Thursday, December 18, 2014

Music "Wishlist" No. 2 for the Holidays...

Although Pop music is not  in my bailiwick area, I have great regard for the form, and listen as often as I can to the many geniuses representing this aspect of the language.
I have chosen the following as suggestions to you, which are among my favorites:

The Tatum Hampton Rich Trio
This 1955 release is, for me, a golden example of what three of the leading instrumentalists of their time can do as they perform together.
The Force that was the pianist Tatum acts as a kind of binder/catalyst  that  propels Lionel Hampton and Buddy Rich (and Tatum himself) up into a level of discovery that is absolutely spellbinding. The chemistry formed by their simply getting together results in a fragment of History becoming formed, especially in "Hallelulah" and "Making Whoopee".

Shearing and Torme 'Do' World War Two
George Shearing, the legendary pianist, and his close friend Mel Torme, he of the velvet voice, collaborate in a delightful array of tunes coming out of  the Second World War. This collection  is numbered among  the final  recorded  performances  of this acclaimed  duo before the passing of Torme.

Tony Bennett and Lady Gaga

This recently released gem combines two vocalists who are, unbelievably, some sixty years apart. However, the magic of indestructible Youth is portrayed by way of story-telling through Song,  in spite of the reality that Bennett, at age 88, and Gaga, at age 28, sing tunes that Bennett was quite possibly singing publicly before our Lady  was born.

Cleo Laine and John Dankworth
Look for "Turkish Delight", based on Mozart's "Turkish Rondo" as done by the superbly gifted British pop singer, Cleo Laine and her husband.
And do not stop the search then and there. If you are not familiar with the artistry of Cleo Laine, listen to some of the tunes that she recorded. She was one of the most powerful pop singers in the history of this form, as you will discover.


Tuesday, December 16, 2014

A "Wishlist" of Musical Performances for the Holidays...

Not having done this for the past few years on this blog, I thought that I should give, at long last, some of you a handful of suggestions for Holiday gifts for music lovers among friends or family:

Music for Unaccompanied Violin by Bach - Performed by Jascha Heifetz
History labels Heifetz, generally, as the dominant violinist of the twentieth century, what with his unparalleled technique and  the inimitable essence of language he possessed. The bowing techniques he exhibited as well  were brilliantly demonstrated in these masterpieces by the legendary German composer.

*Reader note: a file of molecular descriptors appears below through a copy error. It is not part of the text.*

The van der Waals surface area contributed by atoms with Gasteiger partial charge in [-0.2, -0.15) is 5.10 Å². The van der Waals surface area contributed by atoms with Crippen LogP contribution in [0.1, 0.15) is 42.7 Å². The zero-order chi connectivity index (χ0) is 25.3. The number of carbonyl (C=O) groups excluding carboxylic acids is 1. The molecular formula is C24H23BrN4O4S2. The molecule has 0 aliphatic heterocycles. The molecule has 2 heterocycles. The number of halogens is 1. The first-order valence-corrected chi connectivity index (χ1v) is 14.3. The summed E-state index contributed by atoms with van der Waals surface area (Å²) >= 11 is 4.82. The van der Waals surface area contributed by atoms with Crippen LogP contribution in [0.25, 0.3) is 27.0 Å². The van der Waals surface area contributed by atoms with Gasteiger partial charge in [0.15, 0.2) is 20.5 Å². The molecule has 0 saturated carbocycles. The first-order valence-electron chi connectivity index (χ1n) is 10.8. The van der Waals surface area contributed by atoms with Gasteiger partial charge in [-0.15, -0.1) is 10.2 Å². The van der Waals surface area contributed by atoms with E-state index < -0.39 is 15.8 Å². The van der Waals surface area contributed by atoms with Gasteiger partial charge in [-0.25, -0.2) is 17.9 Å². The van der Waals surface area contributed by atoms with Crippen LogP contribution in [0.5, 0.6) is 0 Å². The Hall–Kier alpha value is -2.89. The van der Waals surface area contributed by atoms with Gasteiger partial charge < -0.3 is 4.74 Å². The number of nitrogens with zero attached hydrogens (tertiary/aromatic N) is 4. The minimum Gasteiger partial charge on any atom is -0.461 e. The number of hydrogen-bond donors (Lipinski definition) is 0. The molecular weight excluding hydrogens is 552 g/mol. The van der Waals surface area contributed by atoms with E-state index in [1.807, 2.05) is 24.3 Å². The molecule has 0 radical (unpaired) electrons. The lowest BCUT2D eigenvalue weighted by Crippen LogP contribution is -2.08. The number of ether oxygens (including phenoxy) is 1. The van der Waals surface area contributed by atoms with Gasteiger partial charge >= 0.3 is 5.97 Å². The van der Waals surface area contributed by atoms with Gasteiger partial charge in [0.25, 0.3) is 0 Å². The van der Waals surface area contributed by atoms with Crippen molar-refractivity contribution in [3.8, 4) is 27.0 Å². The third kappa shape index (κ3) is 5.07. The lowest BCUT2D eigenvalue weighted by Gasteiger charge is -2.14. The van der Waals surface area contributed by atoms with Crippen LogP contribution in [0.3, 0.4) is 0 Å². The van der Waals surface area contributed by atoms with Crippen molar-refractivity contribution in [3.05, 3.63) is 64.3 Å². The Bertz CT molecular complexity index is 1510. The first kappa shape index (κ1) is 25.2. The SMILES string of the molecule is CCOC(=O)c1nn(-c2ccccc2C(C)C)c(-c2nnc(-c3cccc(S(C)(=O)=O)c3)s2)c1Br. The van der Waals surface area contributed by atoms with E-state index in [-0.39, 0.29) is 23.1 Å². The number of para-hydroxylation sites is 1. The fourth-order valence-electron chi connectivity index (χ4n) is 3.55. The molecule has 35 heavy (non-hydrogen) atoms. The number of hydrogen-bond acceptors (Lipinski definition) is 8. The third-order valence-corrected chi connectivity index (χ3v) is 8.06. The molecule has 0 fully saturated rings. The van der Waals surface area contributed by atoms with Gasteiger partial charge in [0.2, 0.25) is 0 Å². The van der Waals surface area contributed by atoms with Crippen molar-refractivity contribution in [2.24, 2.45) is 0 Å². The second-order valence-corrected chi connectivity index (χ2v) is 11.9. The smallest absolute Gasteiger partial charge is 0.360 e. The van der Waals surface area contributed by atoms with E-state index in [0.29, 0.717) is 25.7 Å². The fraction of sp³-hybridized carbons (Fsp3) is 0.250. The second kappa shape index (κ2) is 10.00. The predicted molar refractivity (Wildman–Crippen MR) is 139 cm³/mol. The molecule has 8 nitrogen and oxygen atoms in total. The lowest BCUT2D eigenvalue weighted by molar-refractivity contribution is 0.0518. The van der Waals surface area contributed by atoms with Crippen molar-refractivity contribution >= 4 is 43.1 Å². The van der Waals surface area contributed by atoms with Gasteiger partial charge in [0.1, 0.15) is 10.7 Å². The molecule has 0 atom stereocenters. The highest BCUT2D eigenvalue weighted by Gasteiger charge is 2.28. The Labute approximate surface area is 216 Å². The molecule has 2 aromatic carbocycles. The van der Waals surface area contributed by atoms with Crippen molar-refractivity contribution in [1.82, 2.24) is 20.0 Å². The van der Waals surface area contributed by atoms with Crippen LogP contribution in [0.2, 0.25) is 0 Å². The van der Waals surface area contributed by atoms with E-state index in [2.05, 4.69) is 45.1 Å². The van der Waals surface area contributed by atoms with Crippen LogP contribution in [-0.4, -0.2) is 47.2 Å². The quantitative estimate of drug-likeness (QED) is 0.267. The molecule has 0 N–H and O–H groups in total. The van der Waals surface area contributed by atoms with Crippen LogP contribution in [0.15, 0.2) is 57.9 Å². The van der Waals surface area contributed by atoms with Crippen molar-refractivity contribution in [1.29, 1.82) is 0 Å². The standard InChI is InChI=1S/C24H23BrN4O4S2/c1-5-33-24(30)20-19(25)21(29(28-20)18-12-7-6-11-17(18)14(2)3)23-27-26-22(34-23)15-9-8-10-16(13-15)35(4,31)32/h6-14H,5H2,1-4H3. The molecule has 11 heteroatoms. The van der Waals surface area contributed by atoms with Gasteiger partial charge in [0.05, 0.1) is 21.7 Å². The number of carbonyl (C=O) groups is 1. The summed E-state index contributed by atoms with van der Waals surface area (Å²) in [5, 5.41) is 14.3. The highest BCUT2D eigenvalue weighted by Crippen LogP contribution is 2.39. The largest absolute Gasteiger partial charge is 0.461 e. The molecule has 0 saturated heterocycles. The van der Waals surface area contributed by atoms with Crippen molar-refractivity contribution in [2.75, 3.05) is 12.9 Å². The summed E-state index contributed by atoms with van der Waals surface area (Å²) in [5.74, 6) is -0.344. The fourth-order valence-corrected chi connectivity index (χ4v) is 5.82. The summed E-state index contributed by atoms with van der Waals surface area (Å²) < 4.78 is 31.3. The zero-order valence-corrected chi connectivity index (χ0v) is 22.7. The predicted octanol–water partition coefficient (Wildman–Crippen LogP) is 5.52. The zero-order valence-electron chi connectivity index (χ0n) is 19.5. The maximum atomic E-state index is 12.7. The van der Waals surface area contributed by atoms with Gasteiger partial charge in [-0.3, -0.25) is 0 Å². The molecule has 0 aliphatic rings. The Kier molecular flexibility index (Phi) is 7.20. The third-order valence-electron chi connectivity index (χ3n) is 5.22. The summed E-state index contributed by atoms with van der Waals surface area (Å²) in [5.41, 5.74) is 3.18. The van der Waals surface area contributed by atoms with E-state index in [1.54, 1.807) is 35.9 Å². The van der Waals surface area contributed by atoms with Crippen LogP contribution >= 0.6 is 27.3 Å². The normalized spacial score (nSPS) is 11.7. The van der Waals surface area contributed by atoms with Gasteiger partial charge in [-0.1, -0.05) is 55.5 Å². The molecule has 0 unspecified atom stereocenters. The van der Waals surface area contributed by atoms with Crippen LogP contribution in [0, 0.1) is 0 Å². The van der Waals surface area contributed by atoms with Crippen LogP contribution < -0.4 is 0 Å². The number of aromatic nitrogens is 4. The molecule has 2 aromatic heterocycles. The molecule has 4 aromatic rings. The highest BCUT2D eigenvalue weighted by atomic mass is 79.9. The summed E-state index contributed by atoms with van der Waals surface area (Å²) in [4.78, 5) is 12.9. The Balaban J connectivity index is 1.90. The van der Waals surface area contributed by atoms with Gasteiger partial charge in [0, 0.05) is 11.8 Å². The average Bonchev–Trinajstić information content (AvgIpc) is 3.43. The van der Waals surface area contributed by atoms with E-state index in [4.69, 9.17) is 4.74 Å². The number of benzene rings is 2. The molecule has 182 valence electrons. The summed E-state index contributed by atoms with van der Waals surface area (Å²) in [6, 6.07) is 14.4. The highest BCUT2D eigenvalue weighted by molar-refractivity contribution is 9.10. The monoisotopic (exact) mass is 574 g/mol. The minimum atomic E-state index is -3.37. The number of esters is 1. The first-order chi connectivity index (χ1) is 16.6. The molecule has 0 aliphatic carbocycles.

The Mazurkas - Performed by Artur Rubinstein
The little gems by Chopin were recorded more than once by Rubinstein; so, do look for the last of his recordings of this form.
Chopin himself, more than once, remarked that composing  the Mazurkas was his favorite pursuit as a composer, and he was unconditionally attached to this form. Some of his most powerful  examples of compositional technique appear in a handful of these pieces, which, seemingly, may lend credence to his
embrace of the Mazurka as a form of poesy within the circle of his greatness, as one of the giants of 19th century creative entities.

The Preludes of Debussy - Performed by Walter Gieseking
Gieseking, who tends not to be heard these days, exhibited an uncanny power to extract different sounds out of the piano key, which results in recordings, if they are revivified technologically, that defy description.
Do see if you can obtain his recordings of the Impressionistic period that have been re-mastered, and you will hear a pianist who was, in my estimation, able to move further away from any of his contemporaries,  from the reminder that the piano is, after all, a member of the Percussion family. I heard him live just one time, and I shall never forget the magic of a sound like no other player of the piano.

Brahms Concerto in "B" flat - Performed by Vladimir Horowitz
Remarkable indeed is the reality that the legend Horowitz, more than once, stated that he did not especially like performing Brahms. It seems that the great pianist felt 'uncomfortable'  performing the composer's music  in public, and said as much.
And yet; the power of Brahms is, for me,  at its greatest, in this overwhelming reading recorded in the early '40's with his father-in-law Toscanini. Personally, I cannot fathom the music of Brahms being portrayed more beautifully than in this recording.

The  Concertos of  Beethoven(the first four) - Performed by Leif Ove Andsnes
These are recent recordings by the Norwegian pianist, and are a revelation to me.
I have heard these compositions veritably all my life, and have, of course, some degree of familiarity in connection with the sense of Victory that Beethoven established over personal tragedy, as so many of the history books tell and re-tell about this composer.
However, it appears to me that Andsnes captures not so much the meaning of 'victory' as it pertains to the composer, but rather an astonishingly lucid   view of pure positivism that Beethoven truly demonstrates in his language.
From the Heiligenstadt  Letter in 1802 to his final breath in 1827, Beethoven's true core of personal Victory is given us in this  reading of  the Concerti by Andsnes.

My next "wishlist" will deal with pop music...